Our View: Name-callers don’t belong behind bars

Our View: Name-callers don’t belong behind bars

Last week we reported that two Alexandria delegates, Adam Ebbin (D-49) and David Englin (D-45), want to take a hard line on bullying. Ebbin introduced a law criminalizing the schoolyard scourge, making it a class one misdemeanor in Virginia punishable by a year in jail and a fine of up to $2,500. Englin took a more holistic approach, sponsoring a bill requiring school administrators be well versed in handling bullies.
Among other high-profile cases, the September suicide of promising Rutgers University student Tyler Clementi, whose roommate reportedly broadcast his sexual acts the Internet, has reinvigorated public interest in solving the bullying problem, and thats a good thing.
But we take issue with criminalizing a subjective act with so many faces. Why criminalize an (admittedly antisocial) activity when there are already laws on the books to punish people who harass, assault or stalk others? Those who threaten others with violence or intimidation already risk face time with a local police officer or judge.
Clementis roommate will pay for illegally recording the young man and broadcasting it to the world, but whether he is ultimately responsible for a suicide is another question. It sounds harsh, even to us, but by definition there is only one person ultimately responsible for suicide.
Bullying also includes verbal harassment. In a country based on free speech, a judge should not dictate schoolyard discussion. What if one teenagers political beliefs offend anothers? Should the student avoid discussing them openly for fear of being branded a criminal?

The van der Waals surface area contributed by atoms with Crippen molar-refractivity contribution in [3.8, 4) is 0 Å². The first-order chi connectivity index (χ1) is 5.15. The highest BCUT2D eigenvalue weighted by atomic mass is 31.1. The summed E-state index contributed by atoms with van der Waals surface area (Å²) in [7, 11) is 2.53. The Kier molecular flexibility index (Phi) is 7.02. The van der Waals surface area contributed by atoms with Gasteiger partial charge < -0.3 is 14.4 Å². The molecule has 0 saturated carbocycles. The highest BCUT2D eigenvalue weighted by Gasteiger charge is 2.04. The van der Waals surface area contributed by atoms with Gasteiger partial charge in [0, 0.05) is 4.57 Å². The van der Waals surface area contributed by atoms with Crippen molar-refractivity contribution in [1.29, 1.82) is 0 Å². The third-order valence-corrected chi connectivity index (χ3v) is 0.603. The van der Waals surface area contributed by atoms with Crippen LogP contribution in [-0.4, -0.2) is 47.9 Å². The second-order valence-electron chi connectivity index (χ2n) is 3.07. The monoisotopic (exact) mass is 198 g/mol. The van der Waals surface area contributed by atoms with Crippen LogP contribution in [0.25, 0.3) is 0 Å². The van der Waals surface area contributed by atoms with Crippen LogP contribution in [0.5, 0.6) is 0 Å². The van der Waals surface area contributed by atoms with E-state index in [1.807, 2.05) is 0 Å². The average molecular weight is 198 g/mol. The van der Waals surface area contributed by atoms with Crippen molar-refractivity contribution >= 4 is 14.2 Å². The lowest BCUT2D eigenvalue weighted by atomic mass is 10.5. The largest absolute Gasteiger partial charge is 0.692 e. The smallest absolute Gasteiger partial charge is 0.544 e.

Cyberbullying is a new and tough trend for parents, teachers and children alike. But is it a debate we need Richmond to join? The Internet is the most unregulated institution in the world, and it would be draconian (not to mention impossible) to comprehensively clamp down on mean-spirited messages sent via Facebook, Twitter, MySpace or any other platform.
Where we need the authorities judges and police officers is in dictating what happens to actual lawbreakers like the three teenagers responsible for the 2003 beating death of Schuyler Jones, a 16-year-old T.C. Williams student who was victimized at Market Square. His death may have been avoidable, but its doubtful criminalizing hurtful name-calling would have done the trick.
Englins bill, HB 1575, could have helped by training teachers and administrators to recognize problematic trends and nipping them in the bud, but criminalizing bullying is oversensitive.
Everyone looks for someone to hold responsible when bullying rears its ugly head; school administrators are often an unfair scapegoat. School is not a parental surrogate; its a learning institution. If a bully goes to jail, his or her parents might as well join them. 
Criminalizing an act with so many shades of gray is not the way to discourage bullying, nor should school staff be held fully responsible. They should be given the tools they need, as Englins bill proposes, to stop tragedies before they start.